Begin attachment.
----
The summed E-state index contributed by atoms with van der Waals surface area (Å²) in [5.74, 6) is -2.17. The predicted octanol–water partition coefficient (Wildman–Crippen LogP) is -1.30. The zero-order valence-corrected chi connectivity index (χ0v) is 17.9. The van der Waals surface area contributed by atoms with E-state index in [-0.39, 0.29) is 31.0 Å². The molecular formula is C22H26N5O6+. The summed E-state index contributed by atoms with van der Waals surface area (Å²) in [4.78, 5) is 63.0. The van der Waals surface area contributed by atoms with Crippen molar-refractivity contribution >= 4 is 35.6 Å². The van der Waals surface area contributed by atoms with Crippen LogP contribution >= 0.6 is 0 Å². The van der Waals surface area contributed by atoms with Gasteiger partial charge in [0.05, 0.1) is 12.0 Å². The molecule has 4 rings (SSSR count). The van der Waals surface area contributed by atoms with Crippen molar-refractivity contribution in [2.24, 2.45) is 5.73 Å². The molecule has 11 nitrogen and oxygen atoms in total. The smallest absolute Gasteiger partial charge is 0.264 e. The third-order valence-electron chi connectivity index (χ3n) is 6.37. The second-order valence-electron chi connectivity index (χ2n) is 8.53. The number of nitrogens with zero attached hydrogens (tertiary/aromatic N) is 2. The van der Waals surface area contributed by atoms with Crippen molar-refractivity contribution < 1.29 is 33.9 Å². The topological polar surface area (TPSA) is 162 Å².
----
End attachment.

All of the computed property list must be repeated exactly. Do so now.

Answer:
The summed E-state index contributed by atoms with van der Waals surface area (Å²) in [5.74, 6) is -2.17. The predicted octanol–water partition coefficient (Wildman–Crippen LogP) is -1.30. The zero-order valence-corrected chi connectivity index (χ0v) is 17.9. The van der Waals surface area contributed by atoms with E-state index in [-0.39, 0.29) is 31.0 Å². The molecular formula is C22H26N5O6+. The summed E-state index contributed by atoms with van der Waals surface area (Å²) in [4.78, 5) is 63.0. The van der Waals surface area contributed by atoms with Crippen molar-refractivity contribution >= 4 is 35.6 Å². The van der Waals surface area contributed by atoms with Crippen LogP contribution >= 0.6 is 0 Å². The van der Waals surface area contributed by atoms with Gasteiger partial charge in [0.05, 0.1) is 12.0 Å². The molecule has 4 rings (SSSR count). The van der Waals surface area contributed by atoms with Crippen molar-refractivity contribution in [2.24, 2.45) is 5.73 Å². The molecule has 11 nitrogen and oxygen atoms in total. The smallest absolute Gasteiger partial charge is 0.264 e. The third-order valence-electron chi connectivity index (χ3n) is 6.37. The second-order valence-electron chi connectivity index (χ2n) is 8.53. The number of nitrogens with zero attached hydrogens (tertiary/aromatic N) is 2. The van der Waals surface area contributed by atoms with Crippen molar-refractivity contribution < 1.29 is 33.9 Å². The topological polar surface area (TPSA) is 162 Å².